Study: Infants Living With Dogs Wheeze Less

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chil with dogDogs can offer babies all kinds of love and attention -- and they might help them breathe easier, too.

Living in a home with multiple dogs may help reduce an infant's risk for developing wheezing in the first year of life, according to a study in the December issue of the Journal of Allergy and Clinical Immunology.

University of Cincinnati researchers found that infants living in homes with high levels of endotoxins and multiple dogs were more than two times less likely to wheeze than other infants.

Endotoxins are natural compounds secreted from disease-causing agents such as bacteria that are commonly found in the intestines and feces. Scientists believe that endotoxins can stimulate our immune systems in many different ways.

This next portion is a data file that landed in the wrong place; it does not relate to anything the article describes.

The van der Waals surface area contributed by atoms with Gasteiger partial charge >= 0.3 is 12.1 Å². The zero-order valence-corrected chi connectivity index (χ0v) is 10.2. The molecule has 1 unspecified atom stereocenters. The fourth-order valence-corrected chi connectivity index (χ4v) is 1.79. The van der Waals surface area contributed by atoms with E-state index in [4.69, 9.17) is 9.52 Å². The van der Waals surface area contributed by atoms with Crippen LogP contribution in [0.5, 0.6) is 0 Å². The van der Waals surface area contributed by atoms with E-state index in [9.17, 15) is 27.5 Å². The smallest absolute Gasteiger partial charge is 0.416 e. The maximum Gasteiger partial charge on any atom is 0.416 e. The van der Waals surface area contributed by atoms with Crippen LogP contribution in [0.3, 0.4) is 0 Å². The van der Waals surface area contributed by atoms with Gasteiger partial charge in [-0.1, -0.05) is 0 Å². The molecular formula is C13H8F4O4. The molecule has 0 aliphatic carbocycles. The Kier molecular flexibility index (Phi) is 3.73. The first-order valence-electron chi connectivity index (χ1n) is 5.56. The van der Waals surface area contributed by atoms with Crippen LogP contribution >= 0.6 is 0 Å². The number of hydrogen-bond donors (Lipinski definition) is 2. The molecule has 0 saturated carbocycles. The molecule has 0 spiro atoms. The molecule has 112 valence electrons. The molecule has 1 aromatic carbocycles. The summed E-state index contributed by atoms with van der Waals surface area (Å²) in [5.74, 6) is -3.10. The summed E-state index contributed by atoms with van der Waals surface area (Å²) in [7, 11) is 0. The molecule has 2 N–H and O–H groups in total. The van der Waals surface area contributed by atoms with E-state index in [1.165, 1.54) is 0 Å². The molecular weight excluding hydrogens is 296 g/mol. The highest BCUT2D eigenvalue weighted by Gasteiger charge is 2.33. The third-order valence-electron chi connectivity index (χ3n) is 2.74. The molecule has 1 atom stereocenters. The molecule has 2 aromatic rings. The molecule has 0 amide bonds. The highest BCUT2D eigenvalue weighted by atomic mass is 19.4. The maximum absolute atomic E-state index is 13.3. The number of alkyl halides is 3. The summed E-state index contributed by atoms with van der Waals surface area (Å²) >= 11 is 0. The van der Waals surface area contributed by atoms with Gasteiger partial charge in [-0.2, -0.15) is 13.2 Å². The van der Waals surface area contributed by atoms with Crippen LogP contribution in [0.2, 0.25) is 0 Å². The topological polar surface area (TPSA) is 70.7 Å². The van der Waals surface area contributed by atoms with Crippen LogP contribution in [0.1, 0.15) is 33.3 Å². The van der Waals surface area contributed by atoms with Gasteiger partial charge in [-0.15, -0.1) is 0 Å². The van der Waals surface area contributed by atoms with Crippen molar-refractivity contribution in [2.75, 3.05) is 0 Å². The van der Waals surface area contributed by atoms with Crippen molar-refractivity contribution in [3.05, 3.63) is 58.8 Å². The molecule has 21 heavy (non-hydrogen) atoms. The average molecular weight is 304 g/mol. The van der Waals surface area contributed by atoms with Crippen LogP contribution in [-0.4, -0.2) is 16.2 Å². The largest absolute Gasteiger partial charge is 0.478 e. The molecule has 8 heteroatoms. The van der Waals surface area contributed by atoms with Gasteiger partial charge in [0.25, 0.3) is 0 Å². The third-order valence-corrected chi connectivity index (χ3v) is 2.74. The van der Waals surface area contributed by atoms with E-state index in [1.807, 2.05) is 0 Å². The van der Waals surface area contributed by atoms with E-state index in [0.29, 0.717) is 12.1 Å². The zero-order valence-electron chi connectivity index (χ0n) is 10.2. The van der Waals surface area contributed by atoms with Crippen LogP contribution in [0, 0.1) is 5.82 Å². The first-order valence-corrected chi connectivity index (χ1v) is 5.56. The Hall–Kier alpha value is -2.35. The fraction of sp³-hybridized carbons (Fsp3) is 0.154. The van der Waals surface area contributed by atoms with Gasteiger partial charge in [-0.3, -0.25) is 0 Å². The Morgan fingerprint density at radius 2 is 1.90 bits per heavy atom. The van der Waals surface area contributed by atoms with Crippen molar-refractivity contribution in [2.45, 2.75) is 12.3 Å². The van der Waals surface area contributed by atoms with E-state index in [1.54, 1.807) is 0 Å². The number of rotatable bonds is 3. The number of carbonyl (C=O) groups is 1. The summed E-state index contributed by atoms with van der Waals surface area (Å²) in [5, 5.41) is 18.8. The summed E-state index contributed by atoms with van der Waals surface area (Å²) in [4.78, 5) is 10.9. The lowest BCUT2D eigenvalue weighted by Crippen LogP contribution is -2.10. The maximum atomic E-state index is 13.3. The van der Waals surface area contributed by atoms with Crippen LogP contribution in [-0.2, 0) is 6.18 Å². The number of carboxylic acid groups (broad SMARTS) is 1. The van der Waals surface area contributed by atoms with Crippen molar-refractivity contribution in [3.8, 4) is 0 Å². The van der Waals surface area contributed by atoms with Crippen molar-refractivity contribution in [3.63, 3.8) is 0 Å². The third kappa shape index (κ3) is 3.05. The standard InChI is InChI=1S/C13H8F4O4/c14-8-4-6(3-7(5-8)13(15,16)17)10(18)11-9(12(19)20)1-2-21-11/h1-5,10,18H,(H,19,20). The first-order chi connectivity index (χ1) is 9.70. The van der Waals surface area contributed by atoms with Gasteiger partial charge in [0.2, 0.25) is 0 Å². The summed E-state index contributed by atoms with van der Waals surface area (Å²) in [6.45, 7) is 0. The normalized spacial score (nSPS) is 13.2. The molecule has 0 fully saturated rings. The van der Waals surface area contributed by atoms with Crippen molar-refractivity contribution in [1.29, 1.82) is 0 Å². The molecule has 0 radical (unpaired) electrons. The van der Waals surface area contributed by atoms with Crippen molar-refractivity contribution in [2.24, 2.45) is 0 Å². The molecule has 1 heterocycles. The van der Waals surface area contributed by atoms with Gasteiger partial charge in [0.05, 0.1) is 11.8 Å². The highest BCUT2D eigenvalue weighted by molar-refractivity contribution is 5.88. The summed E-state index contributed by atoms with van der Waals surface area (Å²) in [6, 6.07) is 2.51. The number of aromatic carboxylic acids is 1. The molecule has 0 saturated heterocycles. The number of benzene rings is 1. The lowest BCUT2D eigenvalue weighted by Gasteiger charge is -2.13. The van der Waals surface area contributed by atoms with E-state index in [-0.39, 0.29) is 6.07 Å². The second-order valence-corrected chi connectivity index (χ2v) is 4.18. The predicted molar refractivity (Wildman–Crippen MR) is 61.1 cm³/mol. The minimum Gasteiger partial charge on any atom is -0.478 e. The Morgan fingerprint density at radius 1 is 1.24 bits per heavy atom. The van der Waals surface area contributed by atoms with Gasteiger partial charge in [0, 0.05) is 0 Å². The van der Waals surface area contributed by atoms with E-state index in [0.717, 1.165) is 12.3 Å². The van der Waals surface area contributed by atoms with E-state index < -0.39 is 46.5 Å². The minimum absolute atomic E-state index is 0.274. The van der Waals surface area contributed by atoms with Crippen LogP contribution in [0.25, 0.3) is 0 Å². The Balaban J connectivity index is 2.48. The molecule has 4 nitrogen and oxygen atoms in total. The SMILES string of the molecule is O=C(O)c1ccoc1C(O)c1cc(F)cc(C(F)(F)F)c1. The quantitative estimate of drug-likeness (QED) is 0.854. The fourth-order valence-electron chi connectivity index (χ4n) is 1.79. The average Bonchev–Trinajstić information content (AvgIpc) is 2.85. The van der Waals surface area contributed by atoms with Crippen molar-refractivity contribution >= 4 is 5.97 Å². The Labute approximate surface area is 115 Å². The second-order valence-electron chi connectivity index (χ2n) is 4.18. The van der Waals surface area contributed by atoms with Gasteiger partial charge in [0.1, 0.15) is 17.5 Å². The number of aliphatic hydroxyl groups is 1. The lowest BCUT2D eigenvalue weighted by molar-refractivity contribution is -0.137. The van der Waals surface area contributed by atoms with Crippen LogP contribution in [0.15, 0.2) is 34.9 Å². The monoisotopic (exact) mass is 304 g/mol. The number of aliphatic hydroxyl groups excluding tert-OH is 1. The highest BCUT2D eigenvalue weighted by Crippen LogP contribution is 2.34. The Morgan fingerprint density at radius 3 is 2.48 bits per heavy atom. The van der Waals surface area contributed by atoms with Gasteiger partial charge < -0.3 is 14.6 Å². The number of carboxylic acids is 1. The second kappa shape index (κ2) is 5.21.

"Our research presents evidence that pet ownership offers a protective effect against development of lower respiratory symptoms in young children," lead researcher Dr. David Bernstein said in a news release.

Bernstein said the researchers don't know why the endotoxin-multiple dog combination seems to have a protective effect on infants. He said further research is needed to determine if these early protective effects have long-term benefits.

The team analyzed the effects of pet ownership and endotoxin exposure in 520 infants enrolled in the five-year Cincinnati Childhood Allergy and Air Pollution Study who were identified as being at greater risk for developing allergies because at least one parent had known allergies.

Researchers collected dust samples from the infants' homes to measure endotoxin levels. They also determined the number of siblings and gathered information about the home, including the presence of mold and secondhand smoke. Environmental and food allergy development was monitored through annual skin prick tests.

source - SpiritIndia